Sport at its simplest is an expression of joy and competition, an arena where players and fans can unite in a common cause, sharing hope despair joy and heart breaking sadness.
Sport mirrors society, and yet in many ways sport can be a catalyst for social change, to create equality in gender, sexuality and in the way we treat our fellow human beings.
Rachael Burford is a rugby player, she is a brilliant rugby player, and when you discover that she is a thoroughly lovely, friendly down to earth, and modest, individual to boot, you can see why she is hugely admired and respected by those in our game.
Women’s rugby is growing and growing, and it will be forever grateful to people like Burf for lighting the blue touch-paper, those that follow will find the path a lot smoother, thanks to Rachael and co having paved the way.
I’m not sure what magical properties lurk in depths of the River Medway in Kent, but the Garden of England has produced Red Roses by the bouquet load, along with the odd flower of Scotland.
Working tirelessly to promote foster and encourage the women’s game, the formation of the Burford Academy has given young girls a wonderful opportunity to learn and train with the greats of the game, including Danielle Waterman, Rocky Clarke and Katy Daly McClean.
But it’s not just about rugby, the attitudes and confidence gained at the academy translate into life skills, transferable into society at large, which is perhaps the greatest legacy of all.
Rachael is a Red Rose legend but at Harlequins she is just one the gang, taking and giving the banter in her own humble way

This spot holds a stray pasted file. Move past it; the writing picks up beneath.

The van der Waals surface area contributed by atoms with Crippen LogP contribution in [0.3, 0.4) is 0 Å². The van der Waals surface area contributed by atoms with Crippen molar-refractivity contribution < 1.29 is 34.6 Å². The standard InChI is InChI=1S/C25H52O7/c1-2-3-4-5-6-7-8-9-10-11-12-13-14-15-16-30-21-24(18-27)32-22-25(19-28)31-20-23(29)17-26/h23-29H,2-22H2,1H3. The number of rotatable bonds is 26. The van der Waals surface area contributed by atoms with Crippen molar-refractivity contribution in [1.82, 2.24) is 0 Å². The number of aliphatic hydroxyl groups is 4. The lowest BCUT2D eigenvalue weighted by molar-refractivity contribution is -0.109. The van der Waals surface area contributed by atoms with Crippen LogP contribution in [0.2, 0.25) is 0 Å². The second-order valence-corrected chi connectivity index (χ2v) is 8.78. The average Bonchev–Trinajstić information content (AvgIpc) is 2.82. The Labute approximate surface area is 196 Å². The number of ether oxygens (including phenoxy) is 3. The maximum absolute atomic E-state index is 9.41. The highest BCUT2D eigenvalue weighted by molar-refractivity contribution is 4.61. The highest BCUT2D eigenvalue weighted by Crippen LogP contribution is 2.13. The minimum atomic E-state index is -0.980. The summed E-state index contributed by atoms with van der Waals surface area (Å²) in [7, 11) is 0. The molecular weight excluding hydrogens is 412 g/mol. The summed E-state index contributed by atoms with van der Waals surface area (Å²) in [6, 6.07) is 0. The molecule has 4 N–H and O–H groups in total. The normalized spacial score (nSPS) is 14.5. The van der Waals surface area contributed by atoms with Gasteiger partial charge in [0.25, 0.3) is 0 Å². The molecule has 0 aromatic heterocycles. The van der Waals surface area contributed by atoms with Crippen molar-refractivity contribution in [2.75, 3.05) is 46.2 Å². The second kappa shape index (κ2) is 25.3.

When her playing days are over, which is hopefully a long way off, I have no doubt she will become a brilliant coach, in fact she has already achieved her RFU level 2 coaching badge.
Her media skills are also superb, and she looks supremely assured in front of the camera,
Revealed as one of the top 50 most influential rugby people In Rugby World magazine, Rachael continues to set the standards on and off the field
Her playing career has been nothing short of incredible, 81 England caps, four world cups, two World Cup finals, two World Cup Sevens, a six nations grand slam and the RPA merit award in 2017 together with some bloke called Richie McCaw.
Burf’s floating passes are a thing of beauty, coach Gary Street compares them to Beethoven’s Fifth Symphony, but for me they have an operatic quality more akin to a Puccini aria you know exactly what’s coming but it is still always a joy to behold.
Burf has straddled the bridge between old world rugby and the new order, managing to retain the old values, whilst embracing the hard edged professionalism that is an essential requirement at the top end of the game.
Those so important roots were established at Medway RFC which was virtually a family concern, Dad did everything from the bar to the books and the boots, whilst Rachael spent her formative years in the scarlet and gold shirt, the highlight being a season playing alongside mum Renata and sister Louise.
Everything that can be written about Rachael Burford has already been done so, and in many forms and guises, but for me it is her actions that separate her from the rest.
She has been a pioneer and pathfinder for the women’s game, quite a weight to carry when you are trying to focus on your own game, but those strong shoulders, the ones that rotate to provide a pass worthy of Beethoven or Puccini, bear the load with grace, poise, and in a light humble manner that make it appear effortless.
Maybe the River Medway does have properties after all.